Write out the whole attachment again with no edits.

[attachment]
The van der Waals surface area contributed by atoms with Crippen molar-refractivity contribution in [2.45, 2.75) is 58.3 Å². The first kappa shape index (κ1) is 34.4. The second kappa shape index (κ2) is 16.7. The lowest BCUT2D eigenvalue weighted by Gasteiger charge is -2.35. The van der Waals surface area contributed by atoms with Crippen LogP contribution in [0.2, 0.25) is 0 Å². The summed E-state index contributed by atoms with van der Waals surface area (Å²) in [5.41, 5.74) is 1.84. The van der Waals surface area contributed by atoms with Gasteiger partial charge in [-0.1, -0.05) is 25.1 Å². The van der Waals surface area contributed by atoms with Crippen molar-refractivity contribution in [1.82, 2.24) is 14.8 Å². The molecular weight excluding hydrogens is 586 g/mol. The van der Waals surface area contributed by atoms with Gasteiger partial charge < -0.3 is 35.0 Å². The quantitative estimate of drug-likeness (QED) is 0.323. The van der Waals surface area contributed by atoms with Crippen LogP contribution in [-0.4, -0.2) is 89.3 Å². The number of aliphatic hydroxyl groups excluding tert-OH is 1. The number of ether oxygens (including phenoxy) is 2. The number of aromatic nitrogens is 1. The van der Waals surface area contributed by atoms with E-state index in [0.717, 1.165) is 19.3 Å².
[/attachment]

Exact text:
The van der Waals surface area contributed by atoms with Crippen molar-refractivity contribution in [2.45, 2.75) is 58.3 Å². The first kappa shape index (κ1) is 34.4. The second kappa shape index (κ2) is 16.7. The lowest BCUT2D eigenvalue weighted by Gasteiger charge is -2.35. The van der Waals surface area contributed by atoms with Crippen LogP contribution in [0.2, 0.25) is 0 Å². The summed E-state index contributed by atoms with van der Waals surface area (Å²) in [5.41, 5.74) is 1.84. The van der Waals surface area contributed by atoms with Gasteiger partial charge in [-0.1, -0.05) is 25.1 Å². The van der Waals surface area contributed by atoms with Crippen molar-refractivity contribution in [1.82, 2.24) is 14.8 Å². The molecular weight excluding hydrogens is 586 g/mol. The van der Waals surface area contributed by atoms with Gasteiger partial charge < -0.3 is 35.0 Å². The quantitative estimate of drug-likeness (QED) is 0.323. The van der Waals surface area contributed by atoms with Crippen LogP contribution in [-0.4, -0.2) is 89.3 Å². The number of aliphatic hydroxyl groups excluding tert-OH is 1. The number of ether oxygens (including phenoxy) is 2. The number of aromatic nitrogens is 1. The van der Waals surface area contributed by atoms with E-state index in [0.717, 1.165) is 19.3 Å².